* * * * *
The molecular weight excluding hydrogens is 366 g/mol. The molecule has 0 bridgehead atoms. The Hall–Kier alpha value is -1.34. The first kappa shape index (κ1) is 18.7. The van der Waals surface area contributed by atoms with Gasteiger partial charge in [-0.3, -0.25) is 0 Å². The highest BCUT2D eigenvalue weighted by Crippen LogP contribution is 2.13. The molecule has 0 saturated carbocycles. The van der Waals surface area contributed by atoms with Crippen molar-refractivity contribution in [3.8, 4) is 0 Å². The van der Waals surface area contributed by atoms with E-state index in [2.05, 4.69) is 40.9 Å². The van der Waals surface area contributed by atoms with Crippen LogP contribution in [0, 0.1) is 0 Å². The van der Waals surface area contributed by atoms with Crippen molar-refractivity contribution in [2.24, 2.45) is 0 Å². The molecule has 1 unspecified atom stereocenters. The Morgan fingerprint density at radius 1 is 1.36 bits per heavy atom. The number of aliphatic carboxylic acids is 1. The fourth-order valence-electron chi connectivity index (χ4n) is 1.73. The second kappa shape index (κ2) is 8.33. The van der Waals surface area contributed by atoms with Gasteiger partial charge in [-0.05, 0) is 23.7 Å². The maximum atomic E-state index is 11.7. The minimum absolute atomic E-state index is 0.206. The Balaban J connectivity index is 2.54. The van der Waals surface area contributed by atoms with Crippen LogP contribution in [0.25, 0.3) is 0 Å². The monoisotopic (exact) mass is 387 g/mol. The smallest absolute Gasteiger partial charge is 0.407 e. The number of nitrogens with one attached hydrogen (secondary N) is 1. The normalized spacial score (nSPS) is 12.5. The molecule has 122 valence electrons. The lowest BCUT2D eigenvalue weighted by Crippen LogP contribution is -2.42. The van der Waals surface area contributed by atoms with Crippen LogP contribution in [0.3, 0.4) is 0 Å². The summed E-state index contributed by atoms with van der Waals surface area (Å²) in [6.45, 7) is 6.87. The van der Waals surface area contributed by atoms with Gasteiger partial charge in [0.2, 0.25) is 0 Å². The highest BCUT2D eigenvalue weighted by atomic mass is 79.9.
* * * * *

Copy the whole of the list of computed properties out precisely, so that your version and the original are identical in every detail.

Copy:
The molecular weight excluding hydrogens is 366 g/mol. The molecule has 0 bridgehead atoms. The Hall–Kier alpha value is -1.34. The first kappa shape index (κ1) is 18.7. The van der Waals surface area contributed by atoms with Gasteiger partial charge in [-0.3, -0.25) is 0 Å². The highest BCUT2D eigenvalue weighted by Crippen LogP contribution is 2.13. The molecule has 0 saturated carbocycles. The van der Waals surface area contributed by atoms with Crippen molar-refractivity contribution in [3.8, 4) is 0 Å². The van der Waals surface area contributed by atoms with E-state index in [2.05, 4.69) is 40.9 Å². The van der Waals surface area contributed by atoms with Crippen LogP contribution in [0, 0.1) is 0 Å². The van der Waals surface area contributed by atoms with Crippen molar-refractivity contribution in [2.24, 2.45) is 0 Å². The molecule has 1 unspecified atom stereocenters. The Morgan fingerprint density at radius 1 is 1.36 bits per heavy atom. The number of aliphatic carboxylic acids is 1. The fourth-order valence-electron chi connectivity index (χ4n) is 1.73. The second kappa shape index (κ2) is 8.33. The van der Waals surface area contributed by atoms with Gasteiger partial charge in [-0.05, 0) is 23.7 Å². The maximum atomic E-state index is 11.7. The minimum absolute atomic E-state index is 0.206. The Balaban J connectivity index is 2.54. The van der Waals surface area contributed by atoms with Crippen LogP contribution in [0.25, 0.3) is 0 Å². The monoisotopic (exact) mass is 387 g/mol. The smallest absolute Gasteiger partial charge is 0.407 e. The number of nitrogens with one attached hydrogen (secondary N) is 1. The normalized spacial score (nSPS) is 12.5. The molecule has 122 valence electrons. The lowest BCUT2D eigenvalue weighted by Crippen LogP contribution is -2.42. The van der Waals surface area contributed by atoms with Crippen LogP contribution in [0.3, 0.4) is 0 Å². The summed E-state index contributed by atoms with van der Waals surface area (Å²) in [6.45, 7) is 6.87. The van der Waals surface area contributed by atoms with Gasteiger partial charge in [0.2, 0.25) is 0 Å². The highest BCUT2D eigenvalue weighted by atomic mass is 79.9.